The simplified shapes and shocking, anti-art values of Cubism gave Judd the basis for much of his art.  Cubism opened the door to allowing art to be truly shocking, allowing future forms of art to go further than their predecessors.  Judd, because of the inherent shock value Cubism began, was able to combine sculpture and painting without the community shunning him.  It also prevented any of his work from being overwhelming, since some shock value may have been almost expected.  By going against the traditions of artistic expressions, and including industrial materials, Judd was creating another form of “anti-art.”  Cubism, as well as integrating found objects into art, opened the door to the expansion of the idea of “anti-art.”  Again, without Cubism opening the door, Judd may not have considered making the art he did, using industrial materials and integrating the painting and sculpture into one object, one piece of art.

In 1930, Charles Sheeler painted American Landscape.  The painting depicts the Ford Motor Company’s factory west of Detroit, Michigan.  In the foreground of the painting, there is canal as well as train tracks with a cargo train on it and a crane over the train.  The only living thing in the painting is a man standing along the train tracks with one of his arms out.  The person helps add scale to the painting, by showing how small one person is relative to the rest of the plant.  It also makes the painting seem more like a freeze frame, with him stuck in the middle of a motion. In the middle ground, there are piles of raw materials. In the background of the painting, there are the enormous factory buildings, siloes, and smoke stacks.  The smoke coming out of the smoke stack is among the three items in the painting that does not have a definite geometric shape.  The other two items are the piles of raw materials and the water in the canal.

American Landscape is a misleading name for this painting.  The name suggests a nature scene from one of America’s wilderness areas.  Instead, you have this huge structure that dwarfs every natural thing around it.  The one exception is the blue sky above it, but even that is obscured by the smoke coming out of the factory.

This style of painting, with its sharp lines and lack of natural or emotional elements, is called ‘Precisionism’ by Sheeler (Passmore, Rogers, and Simmons 66).  This style is heavily influenced by modern technology and is defined by sharply defined objects, geometric forms, and changes in the landscape due to technological progress (Passmore, Rogers, and Simmons 66). Sheeler’s view of the American culture is shown in the “landscape” of the factory.  Humans have replaced the natural landscape with industrialism and progress. Many pictures of American Landscapes are built around some body of water (Passmore, Rogers, and Simmons 66).  In this painting, there is also a body of water, the canal.  This is yet another sign of industrial progress replacing nature.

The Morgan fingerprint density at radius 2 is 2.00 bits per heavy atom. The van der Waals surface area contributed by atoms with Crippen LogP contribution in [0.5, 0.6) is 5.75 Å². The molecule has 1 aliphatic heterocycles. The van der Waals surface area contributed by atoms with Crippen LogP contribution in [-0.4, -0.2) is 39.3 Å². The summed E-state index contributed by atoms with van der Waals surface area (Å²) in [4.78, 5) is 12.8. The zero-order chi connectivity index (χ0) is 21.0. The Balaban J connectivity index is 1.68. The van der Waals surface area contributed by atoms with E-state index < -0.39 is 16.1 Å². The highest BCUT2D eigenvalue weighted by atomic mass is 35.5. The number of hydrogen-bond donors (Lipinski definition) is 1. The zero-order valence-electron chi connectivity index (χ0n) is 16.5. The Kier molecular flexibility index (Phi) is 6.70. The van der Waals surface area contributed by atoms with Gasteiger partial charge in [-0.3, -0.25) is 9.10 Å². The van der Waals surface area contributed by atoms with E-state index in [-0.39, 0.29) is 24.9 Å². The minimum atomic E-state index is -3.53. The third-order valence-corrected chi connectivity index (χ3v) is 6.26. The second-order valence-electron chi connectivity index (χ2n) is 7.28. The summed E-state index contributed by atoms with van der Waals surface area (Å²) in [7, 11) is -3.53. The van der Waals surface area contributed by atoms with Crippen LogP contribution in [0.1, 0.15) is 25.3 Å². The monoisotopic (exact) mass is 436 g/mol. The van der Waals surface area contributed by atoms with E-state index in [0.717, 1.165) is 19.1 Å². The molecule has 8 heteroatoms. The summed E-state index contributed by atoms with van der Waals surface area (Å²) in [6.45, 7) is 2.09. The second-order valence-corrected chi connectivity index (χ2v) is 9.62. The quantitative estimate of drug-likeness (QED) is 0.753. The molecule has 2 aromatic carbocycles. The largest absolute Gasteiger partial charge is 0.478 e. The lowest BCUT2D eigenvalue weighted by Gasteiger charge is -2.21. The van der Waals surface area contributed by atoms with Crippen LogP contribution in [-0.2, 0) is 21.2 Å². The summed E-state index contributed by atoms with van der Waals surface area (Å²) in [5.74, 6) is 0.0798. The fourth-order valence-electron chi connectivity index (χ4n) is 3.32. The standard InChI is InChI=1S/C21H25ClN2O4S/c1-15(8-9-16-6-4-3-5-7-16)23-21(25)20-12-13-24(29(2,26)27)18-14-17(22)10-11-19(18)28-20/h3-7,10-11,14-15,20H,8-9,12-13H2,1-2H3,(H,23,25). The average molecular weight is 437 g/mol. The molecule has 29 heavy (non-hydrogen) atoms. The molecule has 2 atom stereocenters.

This is yet another painting and style of painting that can thank Cubism for existing.   The painting, like many of Picasso’s Cubist paintings, is flat but with a depth to it.  The painting’s flatness is not necessarily similar to the same flatness that you may see in a Cubist painting.  In Cubism, there is a flatness but with obvious planes.  In American Landscape, the flatness is similar to the flatness you would see in a photograph.  According to the Artchive, Sheeler did do a fair amount of professional photography so this is understandable (Hughes, N.p.).  Instead of using planes to show depth, Sheeler opts to use overlapping structures and buildings becoming less detailed as the depth increases. The name of this painting versus what the painting actually is could come to shock to some people.  The shock of the change could be compared to the shock of a Cubist painting.  Like many other modern paintings, the initial shock of Cubism, followed by the normalization of the shocking characteristic allowed for the public to the slowly worked into more shocking art.  The drastic change between the American Landscape that people tend to imagine when they think about paintings and the American Landscape people get when they look at Sheeler’s work is designed around the shock in art that Cubism started.

 

 

Works Cited

Date. “Wifredo Lam.” Guggenheim Foundation. N.p., n.d. Web. 7 Nov. 2011. <http://www.guggenheim.org/new-york/collections/collection-online/show-full/bio/?artist_name=Wifredo%20Lam&gt;.

“Donald Judd.” Tate Modern. N.p., n.d. Web. 3 Nov. 2011. <http://www.tate.org.uk/modern/exhibitions/judd/&gt;.

Hughes, Robert. “Charles Sheeler.” Mark Harden’s Artchive. N.p., n.d. Web. 3 Nov. 2011. <http://www.artchive.com/artchive/S/sheeler.html&gt;.

Lisa Rogers, Linda Simmons, and Kaye Passmore. “15a.” Picturing America. Washington, D.C.: National Endowment for the Humanities, 2009. 66-67. Print.

Thompson, Jon. How to read a modern painting: understanding and enjoying the modern masters. New York: Abrams, 2006. Print.

“Wifredo Lam.” The Museum of Modern Art. N.p., n.d. Web. 5 Nov. 2011. <http://www.moma.org/collection/object.php?object_id=34666&gt;.